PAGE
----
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Three essays on credit default swaps
The credit default swap (CDS) market has blossomed to become a major asset class in the capital markets. Once largely confined to banks, the market participants have expanded to include insurance companies, hedge funds, mutual funds, pension funds, and other investors looking for yield enhancement or credit risk transference. The applications have evolved from the financial institutions’ needs to manage their illiquid credit concentrations to hedge their credit exposure. The literature review presents the recent work on credit default swap valuation. Structural models, reduced form models, and incomplete information models are reviewed, together with the modeling frameworks and related empirical performances.^ The first essay examines the reason of low correlation observed between equity returns and credit spread changes. In a recent article, Collin-Dufresne, Goldstein and Martin (2001) point out that the correlation between equity and credit markets are low, considering the fact that both stocks and bonds are claims on the same underlying firm value. We investigate whether this is so because arbitrageurs face impediments to arbitrage. Using arbitrage impediments measures, we find support for the hypothesis that greater impediments lead to a lower correlation between the two markets of a given firm. The impediments include transaction costs and holding costs, which are measured as the liquidity in the credit and equity markets and the idiosyncratic risk exposure, respectively. In addition, we include the information measure, which is related to the unobservability of the underlying firm value in the arbitrages across stocks and bonds.^ The second essay examines various liquidity measures across the credit derivatives and corporate bond markets. The results, from the factor decompositions for individual liquidity measures and across various measures, show that there is a strong commonality in the liquidity measures of the fixed income markets. In addition, the CDS innovation, unexplained part in the credit spreads by structural models, is estimated from the linear and nonlinear regressions, respectively. The paper finds that the liquidity common factors have significant impact on the part of the credit spread changes unexplained by default risk factors.^ The third essay explores the components of the credit spread changes related to expected default, market risk premium and liquidity. The firm level factors, proxy for expected default, include equity returns, changes in volatility, changes in firm leverage, changes in book to market equity ratio, and changes in profitability. The common factors include changes in treasury yields, changes in the slope of the yield curve, changes in VIX, and three Fama-French factors. The liquidity factors include the aggregate stock market liquidity measure and the credit market depth. Furthermore, the paper examines whether the news from firm level or common factors that mainly drives the credit spread changes. The paper explores the relative impact of these factors to the credit spread changes in a vector autoregressive model. The results suggest that the innovation from the firm level factors have larger impact than that from the common factors for high yield firms while the investment grade firms are more affected by the news from the common factors.^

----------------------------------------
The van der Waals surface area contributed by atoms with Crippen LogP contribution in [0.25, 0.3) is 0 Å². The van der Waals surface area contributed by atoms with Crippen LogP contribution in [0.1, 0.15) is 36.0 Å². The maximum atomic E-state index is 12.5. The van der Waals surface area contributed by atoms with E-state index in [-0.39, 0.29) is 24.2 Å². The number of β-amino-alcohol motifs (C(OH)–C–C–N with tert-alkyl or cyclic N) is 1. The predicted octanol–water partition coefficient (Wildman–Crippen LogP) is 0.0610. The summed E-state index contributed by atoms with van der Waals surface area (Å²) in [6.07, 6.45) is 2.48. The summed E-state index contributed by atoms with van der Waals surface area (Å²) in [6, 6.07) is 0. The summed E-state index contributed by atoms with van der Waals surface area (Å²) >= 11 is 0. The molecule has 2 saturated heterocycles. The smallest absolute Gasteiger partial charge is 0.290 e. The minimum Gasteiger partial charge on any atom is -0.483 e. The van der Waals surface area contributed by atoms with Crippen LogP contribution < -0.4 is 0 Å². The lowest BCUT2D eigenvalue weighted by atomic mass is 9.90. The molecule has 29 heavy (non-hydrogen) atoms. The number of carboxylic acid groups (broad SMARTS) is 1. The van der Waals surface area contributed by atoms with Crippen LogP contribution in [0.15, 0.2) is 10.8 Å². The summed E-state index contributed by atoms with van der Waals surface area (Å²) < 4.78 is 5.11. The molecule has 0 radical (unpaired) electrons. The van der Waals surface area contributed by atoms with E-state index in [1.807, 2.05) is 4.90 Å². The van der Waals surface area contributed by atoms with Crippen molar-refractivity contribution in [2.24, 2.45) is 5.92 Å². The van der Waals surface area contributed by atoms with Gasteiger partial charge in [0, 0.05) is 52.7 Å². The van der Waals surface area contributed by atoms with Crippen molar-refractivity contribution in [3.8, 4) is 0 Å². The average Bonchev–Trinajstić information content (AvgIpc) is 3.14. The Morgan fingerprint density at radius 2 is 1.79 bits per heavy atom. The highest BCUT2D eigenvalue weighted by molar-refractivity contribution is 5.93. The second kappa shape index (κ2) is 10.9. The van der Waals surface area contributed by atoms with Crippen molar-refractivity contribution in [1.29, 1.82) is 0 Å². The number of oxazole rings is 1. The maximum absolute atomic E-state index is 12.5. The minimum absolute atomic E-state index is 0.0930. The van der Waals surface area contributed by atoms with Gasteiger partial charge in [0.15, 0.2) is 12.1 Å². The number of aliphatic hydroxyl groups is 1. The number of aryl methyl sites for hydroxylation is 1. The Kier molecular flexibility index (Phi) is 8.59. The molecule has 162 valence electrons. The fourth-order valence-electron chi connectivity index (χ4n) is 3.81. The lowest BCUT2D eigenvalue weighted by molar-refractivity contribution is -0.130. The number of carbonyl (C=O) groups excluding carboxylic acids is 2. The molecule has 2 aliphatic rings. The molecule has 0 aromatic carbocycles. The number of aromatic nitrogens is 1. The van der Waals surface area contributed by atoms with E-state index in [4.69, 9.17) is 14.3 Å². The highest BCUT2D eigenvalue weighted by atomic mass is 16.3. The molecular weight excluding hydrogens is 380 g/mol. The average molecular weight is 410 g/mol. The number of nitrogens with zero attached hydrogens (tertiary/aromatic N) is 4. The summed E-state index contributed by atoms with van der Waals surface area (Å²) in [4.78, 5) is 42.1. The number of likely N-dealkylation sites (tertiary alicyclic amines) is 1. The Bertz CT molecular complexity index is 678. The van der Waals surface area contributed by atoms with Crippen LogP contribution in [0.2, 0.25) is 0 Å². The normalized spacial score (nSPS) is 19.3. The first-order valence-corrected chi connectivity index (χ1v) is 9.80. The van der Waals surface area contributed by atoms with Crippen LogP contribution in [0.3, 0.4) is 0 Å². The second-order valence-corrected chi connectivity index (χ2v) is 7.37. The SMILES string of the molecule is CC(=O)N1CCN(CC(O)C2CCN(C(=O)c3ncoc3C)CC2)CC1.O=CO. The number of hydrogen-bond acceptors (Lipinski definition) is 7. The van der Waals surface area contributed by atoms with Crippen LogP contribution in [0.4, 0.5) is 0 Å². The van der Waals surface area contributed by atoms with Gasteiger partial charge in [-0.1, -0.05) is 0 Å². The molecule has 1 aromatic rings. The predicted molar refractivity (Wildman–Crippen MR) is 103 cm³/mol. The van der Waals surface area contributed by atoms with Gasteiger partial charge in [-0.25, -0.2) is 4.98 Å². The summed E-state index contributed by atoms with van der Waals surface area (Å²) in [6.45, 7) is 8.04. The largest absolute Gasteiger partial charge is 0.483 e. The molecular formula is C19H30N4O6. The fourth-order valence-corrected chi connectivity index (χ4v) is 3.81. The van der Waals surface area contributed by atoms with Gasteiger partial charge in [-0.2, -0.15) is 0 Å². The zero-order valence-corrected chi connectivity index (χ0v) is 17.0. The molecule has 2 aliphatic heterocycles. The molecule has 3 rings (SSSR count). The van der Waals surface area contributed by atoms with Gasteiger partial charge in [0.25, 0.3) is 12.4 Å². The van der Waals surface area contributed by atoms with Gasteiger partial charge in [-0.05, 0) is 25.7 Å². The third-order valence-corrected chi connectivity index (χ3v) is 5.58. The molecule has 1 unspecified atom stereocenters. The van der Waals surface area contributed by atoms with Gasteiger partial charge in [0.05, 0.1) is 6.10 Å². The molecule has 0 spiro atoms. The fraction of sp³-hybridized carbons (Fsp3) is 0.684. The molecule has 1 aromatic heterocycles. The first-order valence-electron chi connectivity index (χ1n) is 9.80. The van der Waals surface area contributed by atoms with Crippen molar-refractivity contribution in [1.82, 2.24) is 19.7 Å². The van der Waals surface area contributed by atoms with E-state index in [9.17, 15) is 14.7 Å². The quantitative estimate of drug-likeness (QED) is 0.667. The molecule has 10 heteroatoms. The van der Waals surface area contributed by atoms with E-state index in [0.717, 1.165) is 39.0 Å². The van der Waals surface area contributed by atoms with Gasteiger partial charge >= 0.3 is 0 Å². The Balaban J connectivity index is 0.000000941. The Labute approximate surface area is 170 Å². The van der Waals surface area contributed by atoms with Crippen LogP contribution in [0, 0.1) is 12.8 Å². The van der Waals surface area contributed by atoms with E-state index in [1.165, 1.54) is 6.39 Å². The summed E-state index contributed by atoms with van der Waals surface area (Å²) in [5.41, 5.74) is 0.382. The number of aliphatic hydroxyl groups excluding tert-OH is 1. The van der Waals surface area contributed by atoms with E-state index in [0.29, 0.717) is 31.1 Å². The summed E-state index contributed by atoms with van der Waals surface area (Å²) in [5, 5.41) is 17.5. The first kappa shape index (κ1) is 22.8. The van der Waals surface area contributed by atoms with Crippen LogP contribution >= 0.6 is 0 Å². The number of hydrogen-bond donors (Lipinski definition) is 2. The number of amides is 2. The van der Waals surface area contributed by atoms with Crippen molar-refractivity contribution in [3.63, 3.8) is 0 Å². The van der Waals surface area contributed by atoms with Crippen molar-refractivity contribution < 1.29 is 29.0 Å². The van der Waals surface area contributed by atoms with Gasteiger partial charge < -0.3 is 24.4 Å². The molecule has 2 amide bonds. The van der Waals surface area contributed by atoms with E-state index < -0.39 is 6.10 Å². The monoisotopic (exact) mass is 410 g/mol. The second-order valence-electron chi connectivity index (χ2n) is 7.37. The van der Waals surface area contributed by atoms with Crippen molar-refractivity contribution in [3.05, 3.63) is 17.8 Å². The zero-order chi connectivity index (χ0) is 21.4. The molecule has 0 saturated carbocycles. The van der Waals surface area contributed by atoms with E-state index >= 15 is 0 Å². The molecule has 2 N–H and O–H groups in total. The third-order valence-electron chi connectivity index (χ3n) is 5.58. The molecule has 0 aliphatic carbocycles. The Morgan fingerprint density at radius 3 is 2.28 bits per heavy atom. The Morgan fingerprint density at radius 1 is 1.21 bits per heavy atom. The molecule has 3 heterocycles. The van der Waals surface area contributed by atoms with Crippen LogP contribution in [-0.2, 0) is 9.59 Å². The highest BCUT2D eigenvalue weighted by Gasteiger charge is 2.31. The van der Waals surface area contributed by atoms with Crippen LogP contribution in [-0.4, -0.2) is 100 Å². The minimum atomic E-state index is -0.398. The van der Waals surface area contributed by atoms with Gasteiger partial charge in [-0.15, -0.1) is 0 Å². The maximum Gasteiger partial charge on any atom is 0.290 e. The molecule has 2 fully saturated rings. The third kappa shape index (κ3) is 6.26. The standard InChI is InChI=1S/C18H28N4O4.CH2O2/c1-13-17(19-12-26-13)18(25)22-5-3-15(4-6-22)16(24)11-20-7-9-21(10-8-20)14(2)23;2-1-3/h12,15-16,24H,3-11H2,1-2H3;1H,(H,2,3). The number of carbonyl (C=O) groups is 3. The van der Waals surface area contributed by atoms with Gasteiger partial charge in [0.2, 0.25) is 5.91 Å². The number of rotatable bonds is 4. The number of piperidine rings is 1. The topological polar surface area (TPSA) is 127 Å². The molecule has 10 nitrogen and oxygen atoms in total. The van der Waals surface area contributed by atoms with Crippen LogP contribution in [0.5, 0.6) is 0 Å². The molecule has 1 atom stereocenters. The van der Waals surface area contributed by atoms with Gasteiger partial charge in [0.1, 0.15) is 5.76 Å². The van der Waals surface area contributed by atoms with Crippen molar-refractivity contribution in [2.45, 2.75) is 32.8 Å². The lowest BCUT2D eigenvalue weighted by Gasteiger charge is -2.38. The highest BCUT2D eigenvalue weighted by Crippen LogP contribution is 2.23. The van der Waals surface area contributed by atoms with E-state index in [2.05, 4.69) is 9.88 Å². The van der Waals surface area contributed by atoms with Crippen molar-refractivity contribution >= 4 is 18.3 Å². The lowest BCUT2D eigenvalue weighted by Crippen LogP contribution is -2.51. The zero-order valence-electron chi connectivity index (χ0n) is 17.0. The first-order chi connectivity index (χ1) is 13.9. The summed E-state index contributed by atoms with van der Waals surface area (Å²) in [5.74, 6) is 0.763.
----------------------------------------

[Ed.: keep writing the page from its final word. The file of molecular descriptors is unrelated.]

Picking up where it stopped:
Economics, Finance|Economics, Theory
"Three essays on credit default swaps"
(January 1, 2008).
Electronic Doctoral Dissertations for UMass Amherst.